How and why we categorise, represent and treat refugees reveals as much about New Zealand as the refugees themselves. Of who ‘we’ are and who ‘we’ want to become. It is, like the journeys of so many former refugees, not static, but open to change, to transformation. Alan’s image shows one of millions of intercepted journeys. Like so many, he was not given the chance to live. Though the image communicated vulnerability and seeming powerlessness, he is also an example of immense strength - the enduring and relentless human drive to be-come, in the face of such onerous odds. That’s the story (though the subjective experiences and consequences are heterogeneous) of all those who featured in the New Zealanders Now project. But it is also the story of New Zealand – of us . We all have to decide what we want to be-come.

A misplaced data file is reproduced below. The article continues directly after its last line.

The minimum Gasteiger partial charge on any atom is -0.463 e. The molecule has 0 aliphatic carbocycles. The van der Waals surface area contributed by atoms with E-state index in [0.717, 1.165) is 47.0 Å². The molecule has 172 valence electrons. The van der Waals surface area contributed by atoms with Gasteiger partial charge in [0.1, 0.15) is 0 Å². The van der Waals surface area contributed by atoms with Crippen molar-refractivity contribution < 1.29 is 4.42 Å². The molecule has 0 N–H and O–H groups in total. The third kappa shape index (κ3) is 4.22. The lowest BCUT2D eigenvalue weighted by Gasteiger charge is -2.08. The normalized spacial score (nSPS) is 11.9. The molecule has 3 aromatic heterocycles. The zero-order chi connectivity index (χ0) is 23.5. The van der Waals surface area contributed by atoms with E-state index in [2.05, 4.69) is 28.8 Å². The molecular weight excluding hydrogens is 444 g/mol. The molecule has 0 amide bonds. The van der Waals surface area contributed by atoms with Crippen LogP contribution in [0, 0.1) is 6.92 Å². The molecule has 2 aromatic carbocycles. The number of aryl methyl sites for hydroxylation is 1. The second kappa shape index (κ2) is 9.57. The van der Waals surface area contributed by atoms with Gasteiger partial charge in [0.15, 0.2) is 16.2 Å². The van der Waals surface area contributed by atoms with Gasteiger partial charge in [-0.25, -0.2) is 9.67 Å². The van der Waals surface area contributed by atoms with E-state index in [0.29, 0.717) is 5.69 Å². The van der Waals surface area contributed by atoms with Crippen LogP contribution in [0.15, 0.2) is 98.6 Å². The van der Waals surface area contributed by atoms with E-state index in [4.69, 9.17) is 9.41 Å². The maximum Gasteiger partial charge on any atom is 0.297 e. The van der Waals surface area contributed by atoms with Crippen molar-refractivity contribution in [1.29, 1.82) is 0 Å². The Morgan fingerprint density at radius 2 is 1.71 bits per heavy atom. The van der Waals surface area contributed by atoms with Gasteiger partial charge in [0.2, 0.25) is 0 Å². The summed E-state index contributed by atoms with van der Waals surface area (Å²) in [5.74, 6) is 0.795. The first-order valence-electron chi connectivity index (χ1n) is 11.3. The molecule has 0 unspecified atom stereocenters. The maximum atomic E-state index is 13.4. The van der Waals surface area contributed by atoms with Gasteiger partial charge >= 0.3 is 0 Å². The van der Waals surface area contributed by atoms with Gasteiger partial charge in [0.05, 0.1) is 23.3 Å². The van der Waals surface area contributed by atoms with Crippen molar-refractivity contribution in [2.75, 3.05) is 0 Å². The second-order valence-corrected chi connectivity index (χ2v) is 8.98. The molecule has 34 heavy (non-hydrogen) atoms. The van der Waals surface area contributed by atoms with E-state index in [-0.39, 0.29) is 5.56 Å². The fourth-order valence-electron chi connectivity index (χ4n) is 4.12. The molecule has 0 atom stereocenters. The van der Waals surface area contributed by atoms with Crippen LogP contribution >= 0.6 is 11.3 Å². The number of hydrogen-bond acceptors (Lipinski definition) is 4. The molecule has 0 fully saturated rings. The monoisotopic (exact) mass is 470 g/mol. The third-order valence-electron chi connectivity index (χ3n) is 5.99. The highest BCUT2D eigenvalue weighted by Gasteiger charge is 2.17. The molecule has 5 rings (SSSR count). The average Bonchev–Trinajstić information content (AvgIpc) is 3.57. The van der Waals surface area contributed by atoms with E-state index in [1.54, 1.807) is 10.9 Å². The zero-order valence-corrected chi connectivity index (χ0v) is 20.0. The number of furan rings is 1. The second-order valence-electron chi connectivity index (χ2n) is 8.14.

New Zealanders Now: From Refugees to Kiwis is running at the NZ Maritime Museum until November. For more about the exhibition, prints and book go to:

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The Pantograph Punch publishes urgent and vital cultural commentary by the most exciting new voices in Aotearoa.

The Pantograph Punch publishes urgent and vital cultural commentary by the most exciting new voices in Aotearoa.